The Q&A Archives: tomato plants

Question: My tomato plants are suddenly dying. They even have tomatoes on them and they are shriveling up.

Answer: Your plants could be suffering from either early or late blight, which are caused by different fungi. Early Blight is caused by the Alternaria fungus. It overwinters on infected plant material, even seeds, so it's hard to completely remove the spore reservoir from the garden by cleaning up all the vines and fruit. Early Blight works slowly, whereas Late Blight (caused by the Phytophthora fungus) may kill plants within a week. The fungus is always growing somewhere and releasing spores into the air, which moves on wind currents. There's no cure for the disease.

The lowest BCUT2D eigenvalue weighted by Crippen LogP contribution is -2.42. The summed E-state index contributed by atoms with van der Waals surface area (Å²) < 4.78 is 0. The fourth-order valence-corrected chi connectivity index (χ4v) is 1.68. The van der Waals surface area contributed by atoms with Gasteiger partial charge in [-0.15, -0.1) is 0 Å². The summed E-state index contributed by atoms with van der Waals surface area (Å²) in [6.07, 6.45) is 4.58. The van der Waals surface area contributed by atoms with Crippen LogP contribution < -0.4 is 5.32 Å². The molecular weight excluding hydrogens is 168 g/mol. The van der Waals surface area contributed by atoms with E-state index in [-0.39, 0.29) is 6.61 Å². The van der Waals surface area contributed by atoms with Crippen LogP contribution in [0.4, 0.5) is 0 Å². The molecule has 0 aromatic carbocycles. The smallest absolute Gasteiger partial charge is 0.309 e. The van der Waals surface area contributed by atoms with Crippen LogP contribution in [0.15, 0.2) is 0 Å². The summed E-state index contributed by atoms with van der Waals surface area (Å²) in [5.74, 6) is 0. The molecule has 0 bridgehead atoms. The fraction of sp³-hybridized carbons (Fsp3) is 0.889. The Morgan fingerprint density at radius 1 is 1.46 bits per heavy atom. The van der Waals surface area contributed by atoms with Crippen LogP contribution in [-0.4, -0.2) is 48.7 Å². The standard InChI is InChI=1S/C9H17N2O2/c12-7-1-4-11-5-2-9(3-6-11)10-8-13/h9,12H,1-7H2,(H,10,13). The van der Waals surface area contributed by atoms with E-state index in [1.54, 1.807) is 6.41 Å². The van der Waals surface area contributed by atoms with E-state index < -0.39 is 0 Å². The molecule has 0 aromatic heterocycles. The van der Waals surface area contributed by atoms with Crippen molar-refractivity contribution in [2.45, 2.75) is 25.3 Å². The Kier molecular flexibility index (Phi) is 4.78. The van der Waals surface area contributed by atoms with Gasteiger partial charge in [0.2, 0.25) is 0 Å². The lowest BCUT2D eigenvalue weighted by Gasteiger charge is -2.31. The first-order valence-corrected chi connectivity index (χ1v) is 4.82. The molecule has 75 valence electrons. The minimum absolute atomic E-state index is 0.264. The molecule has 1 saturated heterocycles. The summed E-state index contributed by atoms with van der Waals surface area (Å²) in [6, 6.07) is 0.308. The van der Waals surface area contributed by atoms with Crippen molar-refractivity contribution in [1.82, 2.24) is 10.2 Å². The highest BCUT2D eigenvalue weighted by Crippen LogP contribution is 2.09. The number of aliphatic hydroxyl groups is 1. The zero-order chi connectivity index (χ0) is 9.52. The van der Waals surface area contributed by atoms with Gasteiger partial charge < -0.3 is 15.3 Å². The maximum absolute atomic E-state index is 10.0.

Try to keep your plants healthy so they'll be in top condition to resist disease. Stake or cage them, and keep the lowest leaves from coming in direct contact with the ground. There are other disease and pest problems that may be affecting your crop, such as Verticillium wilt and Fusarium wilt.

When choosing tomato varieties, look for the words "disease-resistant" or the letters V (verticillium), F (fusarium), N (nematodes), T (tobacco mosaic), and A (alternaria). As far as I know, there are no varieties resistant to the late blight fungus (Phytophthora).

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